The Fieldwork Site:
Lake Atitlán is one of the most majestic and scenic spots in all of Latin America. Ringed by active and extinct volcanoes and about a mile in elevation, the 55 sq. mi. lake was formed out of an ancient volcanic basin (crater). Dotting the shores of the lake are about a dozen small villages inhabited by the contemporary descendants of the ancient Maya. Panajachel (pop. 10,000), one of the largest towns, will be the headquarters for the program. Students will be located in home stays in one of the ten other towns surrounding the lake shores. The view of the lake from Panajachel and the other towns is magnificent, and the attractive sunsets and views daily lure many tourists over the years. Yet, the region has retained much of their traditional Maya heritage. Guatemala has the largest indigenous population in Mexico and Central America. There are approximately 23 different languages spoken in Guatemala and three of them are spoken around Lake Atitlán (Kaqchikel, Tz’utujil and K’iche’). Despite conquests and civil wars, the Maya have survived for nearly two millennia. Lake Atitlán is one of the best places in Central America to learn about this amazingly durable and vibrant culture.
Six Course Credits (graduate or undergraduate):
Students receive six credits for completing the program. The program emphasizes practical training in ethnographic fieldwork and ethics as it relates to Guatemala. In addition to learning research design, systematic observation, interviewing, fieldnote-taking, coding, ethics, data analysis, report writing, etc., students also learn about contemporary Guatemalan society and culture, particular the key issues of environment, heritage, identity, politics, and globalization in Mayan Communities, especially around Lake Atitlán. Students learn through seminar discussions and field work the problems associated with first fieldwork in an international setting. Note: English is the language of instruction, but Spanish is an invaluable tool for a full experience. The focus of all course work is the design, implementation and write- up of an independent research project with an applied focus.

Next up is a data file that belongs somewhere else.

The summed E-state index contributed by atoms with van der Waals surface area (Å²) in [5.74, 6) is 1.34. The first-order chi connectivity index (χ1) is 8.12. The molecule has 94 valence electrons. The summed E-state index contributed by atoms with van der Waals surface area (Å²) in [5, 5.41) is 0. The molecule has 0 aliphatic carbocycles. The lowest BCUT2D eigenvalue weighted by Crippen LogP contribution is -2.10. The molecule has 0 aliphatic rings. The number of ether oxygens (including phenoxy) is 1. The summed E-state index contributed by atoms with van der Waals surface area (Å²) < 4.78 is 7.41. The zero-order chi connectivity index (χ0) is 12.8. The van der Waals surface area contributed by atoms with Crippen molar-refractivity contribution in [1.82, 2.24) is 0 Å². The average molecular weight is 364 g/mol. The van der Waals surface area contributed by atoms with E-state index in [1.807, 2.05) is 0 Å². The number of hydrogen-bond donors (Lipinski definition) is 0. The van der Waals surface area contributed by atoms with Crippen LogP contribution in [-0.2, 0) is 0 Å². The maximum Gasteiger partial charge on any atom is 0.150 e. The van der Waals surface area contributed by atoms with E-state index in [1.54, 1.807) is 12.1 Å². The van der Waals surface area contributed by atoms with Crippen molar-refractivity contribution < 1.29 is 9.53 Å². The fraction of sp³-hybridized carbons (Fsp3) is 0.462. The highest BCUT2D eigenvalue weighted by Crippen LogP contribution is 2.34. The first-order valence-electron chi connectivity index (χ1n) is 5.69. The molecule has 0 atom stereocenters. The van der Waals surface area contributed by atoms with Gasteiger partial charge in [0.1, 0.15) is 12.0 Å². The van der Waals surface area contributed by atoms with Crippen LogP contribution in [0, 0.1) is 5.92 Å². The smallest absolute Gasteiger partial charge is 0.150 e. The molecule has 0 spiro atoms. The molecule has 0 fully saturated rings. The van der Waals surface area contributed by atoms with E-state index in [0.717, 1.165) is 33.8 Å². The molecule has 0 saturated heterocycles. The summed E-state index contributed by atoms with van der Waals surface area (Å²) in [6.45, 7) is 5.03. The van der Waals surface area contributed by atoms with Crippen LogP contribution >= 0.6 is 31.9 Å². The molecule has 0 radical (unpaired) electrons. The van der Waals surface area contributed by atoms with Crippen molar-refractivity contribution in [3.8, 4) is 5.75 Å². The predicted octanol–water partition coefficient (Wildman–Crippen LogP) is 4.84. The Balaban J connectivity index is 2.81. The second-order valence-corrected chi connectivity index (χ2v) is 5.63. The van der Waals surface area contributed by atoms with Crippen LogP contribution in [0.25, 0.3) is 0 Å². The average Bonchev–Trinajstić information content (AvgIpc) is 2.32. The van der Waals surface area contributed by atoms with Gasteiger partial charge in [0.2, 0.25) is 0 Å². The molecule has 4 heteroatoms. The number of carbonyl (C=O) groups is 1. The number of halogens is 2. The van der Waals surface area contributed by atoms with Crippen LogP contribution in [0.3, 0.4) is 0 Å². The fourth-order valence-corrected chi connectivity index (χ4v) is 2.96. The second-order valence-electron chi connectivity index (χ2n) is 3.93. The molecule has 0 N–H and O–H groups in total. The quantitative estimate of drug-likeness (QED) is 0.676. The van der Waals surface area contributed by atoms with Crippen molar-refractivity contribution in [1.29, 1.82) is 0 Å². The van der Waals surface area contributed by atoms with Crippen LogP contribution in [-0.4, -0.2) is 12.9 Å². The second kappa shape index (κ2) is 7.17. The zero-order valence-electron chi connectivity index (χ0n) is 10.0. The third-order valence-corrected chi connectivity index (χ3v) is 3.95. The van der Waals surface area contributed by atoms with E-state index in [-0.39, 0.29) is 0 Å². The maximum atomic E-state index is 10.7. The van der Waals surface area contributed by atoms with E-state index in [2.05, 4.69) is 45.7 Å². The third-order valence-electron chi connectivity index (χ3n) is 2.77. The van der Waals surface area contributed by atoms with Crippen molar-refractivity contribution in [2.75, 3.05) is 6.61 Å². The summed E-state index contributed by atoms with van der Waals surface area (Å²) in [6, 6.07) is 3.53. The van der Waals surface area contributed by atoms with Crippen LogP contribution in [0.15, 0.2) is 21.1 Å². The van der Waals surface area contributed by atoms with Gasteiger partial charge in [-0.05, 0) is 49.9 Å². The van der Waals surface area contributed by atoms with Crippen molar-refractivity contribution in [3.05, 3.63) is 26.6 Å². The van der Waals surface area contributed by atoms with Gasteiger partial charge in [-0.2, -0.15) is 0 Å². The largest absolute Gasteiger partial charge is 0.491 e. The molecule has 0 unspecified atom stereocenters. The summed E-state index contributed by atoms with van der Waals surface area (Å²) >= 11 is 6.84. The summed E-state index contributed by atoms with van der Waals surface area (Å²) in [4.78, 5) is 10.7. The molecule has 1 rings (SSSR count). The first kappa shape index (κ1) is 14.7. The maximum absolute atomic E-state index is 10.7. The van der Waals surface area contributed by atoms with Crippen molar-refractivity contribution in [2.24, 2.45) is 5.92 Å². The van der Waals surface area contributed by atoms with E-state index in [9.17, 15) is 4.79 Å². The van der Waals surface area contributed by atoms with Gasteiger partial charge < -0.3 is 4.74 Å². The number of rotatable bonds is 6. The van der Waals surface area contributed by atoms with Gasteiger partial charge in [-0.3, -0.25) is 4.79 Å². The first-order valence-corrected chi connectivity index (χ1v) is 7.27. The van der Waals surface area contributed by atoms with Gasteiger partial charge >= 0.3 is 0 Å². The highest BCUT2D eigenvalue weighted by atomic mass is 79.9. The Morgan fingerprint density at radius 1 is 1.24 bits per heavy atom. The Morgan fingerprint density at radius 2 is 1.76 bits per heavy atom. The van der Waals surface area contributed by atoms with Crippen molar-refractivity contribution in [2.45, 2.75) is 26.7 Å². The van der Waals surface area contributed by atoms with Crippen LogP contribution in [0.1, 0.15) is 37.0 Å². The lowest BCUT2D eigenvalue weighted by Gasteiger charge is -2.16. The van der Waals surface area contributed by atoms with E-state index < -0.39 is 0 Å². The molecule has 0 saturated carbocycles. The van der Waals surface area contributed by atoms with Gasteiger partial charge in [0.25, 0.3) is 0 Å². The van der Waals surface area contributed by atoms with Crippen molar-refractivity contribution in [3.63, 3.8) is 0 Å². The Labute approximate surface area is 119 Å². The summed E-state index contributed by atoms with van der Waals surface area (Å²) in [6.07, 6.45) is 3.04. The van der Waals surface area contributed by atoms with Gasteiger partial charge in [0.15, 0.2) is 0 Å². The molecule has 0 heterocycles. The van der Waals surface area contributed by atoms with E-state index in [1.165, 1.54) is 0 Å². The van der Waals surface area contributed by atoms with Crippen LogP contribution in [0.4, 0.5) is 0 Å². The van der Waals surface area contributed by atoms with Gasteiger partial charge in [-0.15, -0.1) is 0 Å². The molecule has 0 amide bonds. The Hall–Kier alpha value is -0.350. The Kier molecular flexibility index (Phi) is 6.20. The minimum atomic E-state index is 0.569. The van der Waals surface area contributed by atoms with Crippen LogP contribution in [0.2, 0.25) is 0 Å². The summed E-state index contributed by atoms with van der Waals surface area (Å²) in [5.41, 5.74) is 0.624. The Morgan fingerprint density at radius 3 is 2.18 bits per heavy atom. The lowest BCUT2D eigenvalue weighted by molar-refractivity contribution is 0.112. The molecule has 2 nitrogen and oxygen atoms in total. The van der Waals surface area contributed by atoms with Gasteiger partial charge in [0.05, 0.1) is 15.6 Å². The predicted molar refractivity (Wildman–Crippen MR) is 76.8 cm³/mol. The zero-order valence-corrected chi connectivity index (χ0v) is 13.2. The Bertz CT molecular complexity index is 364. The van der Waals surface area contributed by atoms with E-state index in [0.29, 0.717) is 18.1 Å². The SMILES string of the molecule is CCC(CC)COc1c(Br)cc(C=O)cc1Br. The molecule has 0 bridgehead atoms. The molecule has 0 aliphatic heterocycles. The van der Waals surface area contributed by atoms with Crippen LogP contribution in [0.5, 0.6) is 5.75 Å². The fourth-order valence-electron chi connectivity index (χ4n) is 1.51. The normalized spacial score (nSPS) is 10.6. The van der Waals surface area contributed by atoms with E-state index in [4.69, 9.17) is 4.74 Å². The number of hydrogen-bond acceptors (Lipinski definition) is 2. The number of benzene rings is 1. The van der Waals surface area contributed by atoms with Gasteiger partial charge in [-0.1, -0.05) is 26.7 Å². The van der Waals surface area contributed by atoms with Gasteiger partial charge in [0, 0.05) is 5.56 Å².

In concert with each student’s research needs and personal preferences, participants will be housed with a local family, in one of thirteen Mayan communities around Lake Atitlan. Each student will receive room, breakfast, lunch and dinner and laundry services. Families also help students learn Spanish and establish networks in the community.
The cost of the seven-week program is only $3300. The single fee covers all expenses (except airfare) including:
- room, board (three meals/day), laundry
- tuition for six credits
- full coverage health insurance during stay abroad
- program fees and instruction
- local transportation costs and transfer fees
- national park entrance fees
- research supplies
- free rental of a cellphone (works both in-country and for inexpensive, international calls), and
- in-country excursions (Colonial Antigua, Indigenous markets at Chichicastenango, rituals in Patzún, the Nature Reserve of Atitlán, and the Mayan ruins of Iximché among others)
Airfare from most US cities is approximately $600. Students will need to bring a laptop with them to them field. Each town around the lake has Internet access. Other than a valid passport, US and Canadian citizens need no other documents to enter Guatemala for a stay of up to 90 days.
Students from any university or country, regardless of major - graduate, undergraduate, post-baccalaureate or post-graduate - may apply. Applications may be accessed through the field school website: http://faculty.chass.ncsu.edu/wallace or through the NC State University Study Abroad Office website: http://studyabroad.ncsu.edu. Please feel free to contact Dr. Tim Wallace, the program director (firstname.lastname@example.org), or Sarah Taylor (email@example.com) for additional information or any type of inquiry about the program at 919-815-6388 (m) or 919-515-9025 (o). Fax no: 919-515-2610; E-mail: firstname.lastname@example.org. The applications are submitted online, but if you have any problems, please contact Ms. Rebecca Denton at the NCSU Study Abroad Office, Box 7344, NC State University, Raleigh, NC 27695-7344 email@example.com, 919-515-2087. The official deadline is February 8, 2013. Applications received after that date will be considered only if there are spaces still available.